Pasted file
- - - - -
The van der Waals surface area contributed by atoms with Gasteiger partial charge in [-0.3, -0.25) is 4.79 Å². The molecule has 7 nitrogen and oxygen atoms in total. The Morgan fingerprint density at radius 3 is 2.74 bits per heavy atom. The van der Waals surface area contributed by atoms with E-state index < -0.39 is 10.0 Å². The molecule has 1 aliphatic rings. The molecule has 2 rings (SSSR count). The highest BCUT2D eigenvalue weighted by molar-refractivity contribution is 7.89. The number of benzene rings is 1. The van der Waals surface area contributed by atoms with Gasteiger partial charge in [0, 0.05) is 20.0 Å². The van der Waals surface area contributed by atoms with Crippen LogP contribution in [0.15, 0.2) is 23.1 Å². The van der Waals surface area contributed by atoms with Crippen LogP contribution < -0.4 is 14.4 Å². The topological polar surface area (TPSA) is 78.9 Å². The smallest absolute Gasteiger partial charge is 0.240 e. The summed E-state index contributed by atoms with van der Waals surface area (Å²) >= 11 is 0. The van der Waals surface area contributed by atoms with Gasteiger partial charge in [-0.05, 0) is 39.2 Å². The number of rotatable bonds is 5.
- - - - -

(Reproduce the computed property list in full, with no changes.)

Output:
The van der Waals surface area contributed by atoms with Gasteiger partial charge in [-0.3, -0.25) is 4.79 Å². The molecule has 7 nitrogen and oxygen atoms in total. The Morgan fingerprint density at radius 3 is 2.74 bits per heavy atom. The van der Waals surface area contributed by atoms with E-state index < -0.39 is 10.0 Å². The molecule has 1 aliphatic rings. The molecule has 2 rings (SSSR count). The highest BCUT2D eigenvalue weighted by molar-refractivity contribution is 7.89. The number of benzene rings is 1. The van der Waals surface area contributed by atoms with Gasteiger partial charge in [0, 0.05) is 20.0 Å². The van der Waals surface area contributed by atoms with Crippen LogP contribution in [0.15, 0.2) is 23.1 Å². The van der Waals surface area contributed by atoms with Crippen LogP contribution < -0.4 is 14.4 Å². The topological polar surface area (TPSA) is 78.9 Å². The smallest absolute Gasteiger partial charge is 0.240 e. The summed E-state index contributed by atoms with van der Waals surface area (Å²) >= 11 is 0. The van der Waals surface area contributed by atoms with Gasteiger partial charge in [-0.05, 0) is 39.2 Å². The number of rotatable bonds is 5.